Ebru Umar is a Dutch columnist of Turkish origin, who writes for several newspapers, including Metro. On Saturday, the Turkish police detained her at the resort of Kusadasi and seized her laptop, the newspaper reported.
Umar said she was questioned about critical tweets about the Turkish president. She expects to be released soon and leave for the Netherlands, Metro reported.
Dutch and Turkish officials couldn’t immediately be reached for comment, the newspaper said.
It comes amid public outcry in the Netherlands over a letter sent by a Turkish consular to its citizens asking to report insults to the Turkish leader they encounter.
The Turkish authorities have launched some 2,000 lawsuits against people accused of insulting Erdogan.
Umar is a regular guest on Dutch TV panels on Muslim-related issues. She has a reputation for being highly critical of Islam and was reportedly targeted with retaliation in Amsterdam.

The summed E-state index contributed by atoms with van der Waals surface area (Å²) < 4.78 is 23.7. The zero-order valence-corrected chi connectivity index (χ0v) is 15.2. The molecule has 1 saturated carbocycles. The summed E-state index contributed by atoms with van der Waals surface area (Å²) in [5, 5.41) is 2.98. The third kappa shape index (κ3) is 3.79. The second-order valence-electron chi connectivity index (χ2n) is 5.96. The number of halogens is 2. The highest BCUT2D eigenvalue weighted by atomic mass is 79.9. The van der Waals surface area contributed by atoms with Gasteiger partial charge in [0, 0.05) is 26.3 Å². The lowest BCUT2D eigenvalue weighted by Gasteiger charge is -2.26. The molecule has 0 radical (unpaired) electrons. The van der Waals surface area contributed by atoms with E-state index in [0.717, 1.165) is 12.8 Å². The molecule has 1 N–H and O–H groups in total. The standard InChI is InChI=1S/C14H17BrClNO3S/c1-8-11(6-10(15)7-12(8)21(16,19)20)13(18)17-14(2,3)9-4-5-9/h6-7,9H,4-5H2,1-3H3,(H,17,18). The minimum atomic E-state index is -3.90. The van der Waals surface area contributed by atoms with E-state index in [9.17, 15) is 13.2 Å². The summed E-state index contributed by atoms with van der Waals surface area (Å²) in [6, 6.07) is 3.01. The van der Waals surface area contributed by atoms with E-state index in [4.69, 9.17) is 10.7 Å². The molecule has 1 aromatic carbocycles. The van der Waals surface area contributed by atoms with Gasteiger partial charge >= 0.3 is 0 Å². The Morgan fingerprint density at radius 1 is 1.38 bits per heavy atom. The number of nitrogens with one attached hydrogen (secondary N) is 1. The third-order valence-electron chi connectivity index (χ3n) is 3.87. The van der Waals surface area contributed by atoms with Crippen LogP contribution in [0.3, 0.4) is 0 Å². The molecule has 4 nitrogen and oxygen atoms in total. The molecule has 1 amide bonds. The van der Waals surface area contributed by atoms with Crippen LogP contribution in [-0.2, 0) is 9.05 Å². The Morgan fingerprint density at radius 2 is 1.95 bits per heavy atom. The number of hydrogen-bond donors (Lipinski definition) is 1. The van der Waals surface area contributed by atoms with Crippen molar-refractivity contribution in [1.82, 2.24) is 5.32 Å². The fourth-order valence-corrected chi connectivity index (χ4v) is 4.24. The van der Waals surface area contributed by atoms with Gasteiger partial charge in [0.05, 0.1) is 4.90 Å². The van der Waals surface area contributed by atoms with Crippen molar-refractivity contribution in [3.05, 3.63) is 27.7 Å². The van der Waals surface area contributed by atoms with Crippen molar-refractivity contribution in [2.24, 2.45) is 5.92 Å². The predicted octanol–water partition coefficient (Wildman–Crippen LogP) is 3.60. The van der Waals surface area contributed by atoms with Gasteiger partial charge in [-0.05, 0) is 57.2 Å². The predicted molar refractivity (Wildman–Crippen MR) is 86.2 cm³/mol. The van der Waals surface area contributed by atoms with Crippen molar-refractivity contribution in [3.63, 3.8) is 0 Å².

‘Kindly send us names and quotes insulting our president’: Ankara’s Consulate asks nationals in the Netherlands
Turkey’s General Consulate in Rotterdam has called on Turkish nationals in the Netherlands to report on Ankara’s and President Erdogan’s critics, Dutch media reported.
Ankara’s office has reportedly emailed a number of Turkish organizations in the European country, urging their employees to warn the consulate of any “insulting” messages received via personal online accounts.
According to the letter shared on Twitter, it said:
“To whom it may concern,
If you or the employees working in your NGO or their relatives or the people around you received messages from people who are insulting our president, the Turkish nation or Turkey in general in to your mailboxes or social media accounts, we would kindly ask you to send the names and the quotes that they put to the mail address of our Rotterdam Consulate General.”
The campaign is “aimed against everything that’s being shared on Twitter, Facebook and even in private emails,” Dutch freelance journalist and author Frederike Geerdink told RT, adding that Ankara’s move has “immediately caused big discussion in Holland.”